Deion Sanders' prayers are constitutionally protected, lawyer tells University of Colorado

Deion Sanders talks about OWN: Oprah Winfrey Network's 'Deion's Family Playbook' during the Winter 2014 TCA presentations in Pasadena, California, January 9, 2014.
Deion Sanders talks about OWN: Oprah Winfrey Network's "Deion's Family Playbook" during the Winter 2014 TCA presentations in Pasadena, California, January 9, 2014. | Reuters/Lucy Nicholson

A religious liberty legal organization has urged the University of Colorado Boulder to uphold the free speech rights of its new football coach Deion Sanders amid a complaint from an atheist organization over his leading the team in prayer. 

First Liberty Institute sent a letter to the university and its leadership Tuesday to correct what it characterized as "Freedom From Religion Foundation (FFRF) 's misstatements regarding the requirements imposed by the First Amendment on public school employees' religious expression."

The letter follows a Jan. 24 complaint from FFRF, a Wisconsin-based secularist legal group that advocates for a strict separation of church and state, over what the organization described as Sanders engaging in "school-sponsored proselytizing."

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FFRF Staff Attorney Christopher Line took issue with Sanders' directing a staff member to lead players and coaches in a prayer before a team meeting. He cited the prayer as a violation of the Establishment Clause of the First Amendment to the United States Constitution and an act of discrimination against non-Christians. 

A week after FFRF raised concerns about Sanders leading the football team in prayer, the group indicated that it had received a response from CU. In the reply, dated Jan. 27, CU Boulder Executive Vice Chancellor and Chief Operating Officer Patrick O'Rourke assured FFRF that "the Office of Institutional Equity and Compliance personally met with Coach Sanders to provide guidance on the non-discrimination policies, including guidance on the boundaries in which players may and may not engage in religious expression."

First Liberty Institute Counsel Keisha Russell outlined the group's disagreement with FFRF's analysis in its letter to CU leadership, obtained by The Christian Post.

"The [U.S.] Supreme Court has repeatedly held that public school employees may engage in religious expression and exercise; therefore, public universities like CU may not target Coach Sanders (or other members of the football staff) for exercising constitutional rights on campus," Russell wrote in the letter. 

Russell repeatedly quoted from the June 2022 Kennedy v. Bremerton School District decision, which determined that a Washington state school district discriminated against a football coach by suspending him for engaging in prayer on the football field after games.

FFRF concluded in its initial complaint that the Kennedy decision prevents schools from making religious observances "compulsory" and pushed back on the idea that participation in the school-led prayer could be considered "voluntary." 

Russell stressed that based on the Kennedy ruling and previous jurisprudence, "First Amendment protections extend to both public employees and students, 'neither of whom shed their constitutional rights to freedom of speech or expression at the schoolhouse gate.'" According to Russell, "The Supreme Court distinguishes forced compliance from expression."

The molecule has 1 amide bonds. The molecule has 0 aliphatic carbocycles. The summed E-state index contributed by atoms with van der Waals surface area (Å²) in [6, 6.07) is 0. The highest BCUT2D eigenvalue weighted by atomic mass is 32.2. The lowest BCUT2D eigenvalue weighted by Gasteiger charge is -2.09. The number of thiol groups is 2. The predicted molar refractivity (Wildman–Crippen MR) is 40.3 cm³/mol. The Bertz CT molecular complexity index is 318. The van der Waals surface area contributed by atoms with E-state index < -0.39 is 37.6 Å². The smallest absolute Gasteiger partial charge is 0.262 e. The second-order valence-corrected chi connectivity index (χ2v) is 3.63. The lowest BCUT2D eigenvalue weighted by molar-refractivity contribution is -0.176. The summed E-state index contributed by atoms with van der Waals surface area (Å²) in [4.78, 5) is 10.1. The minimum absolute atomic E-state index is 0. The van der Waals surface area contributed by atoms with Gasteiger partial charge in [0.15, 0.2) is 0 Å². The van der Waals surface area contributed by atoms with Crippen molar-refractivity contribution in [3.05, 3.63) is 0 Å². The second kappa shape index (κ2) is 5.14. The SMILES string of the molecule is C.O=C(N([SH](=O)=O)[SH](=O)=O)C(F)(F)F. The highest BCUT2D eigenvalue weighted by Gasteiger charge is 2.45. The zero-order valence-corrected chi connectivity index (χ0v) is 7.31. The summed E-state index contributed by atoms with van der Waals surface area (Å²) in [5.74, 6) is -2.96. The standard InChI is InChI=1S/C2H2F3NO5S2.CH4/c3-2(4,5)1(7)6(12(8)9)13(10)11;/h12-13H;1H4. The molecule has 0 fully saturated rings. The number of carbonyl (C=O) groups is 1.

"Public school employees may not compel students to participate in religious exercise just as the government may not force citizens to attend church or otherwise engage in formal religious exercise," she noted. "But there is a distinct difference in compulsion and mere observance of a public employee's private speech. Under Kennedy, private speech, like Coach Sanders' prayers, does not present Establishment Clause concerns. Rather, censorship of such speech can quickly become a violation of the Free Exercise Clause."

Russell concluded by requesting that the school provide "all training materials from the CU Office of Institutional Equity and Compliance (or any other relevant CU department) relevant to 'the requirements of both the Establishment Clause and the Free Exercise Clause' used to provide 'guidance' to Coach Sanders and other [members] of the CU football staff." 

Stressing that "Coach Sanders does not lose his constitutional right to free exercise of religion simply because he is an employee of CU," Russell warned that "giving 'guidance on the boundaries in which players and coaches may and may not engage in religious expression' presents a risk of state-sponsored censorship of Coach Sanders' private speech." 

Sanders, a Pro Football Hall of Fame inductee who also played Major League Baseball, has been outspoken about his faith. After the discovery of blood clots in his leg led to the amputation of two of his toes while he was coaching at Jackson State University, the former football star told Chris Neely of "Thee Pregame Show" that he "got to really see God's face and the different personalities of God" as he went through the ordeal. 

Sanders recalled the "quiet cries at night that were in that hospital," specifically "all the speaking in tongues, and the prayer, and the fellowship of God, and the praising Him through and through, I'm pretty sure that some of those nurses thought I was crazy." 

Ryan Foley is a reporter for The Christian Post. He can be reached at:

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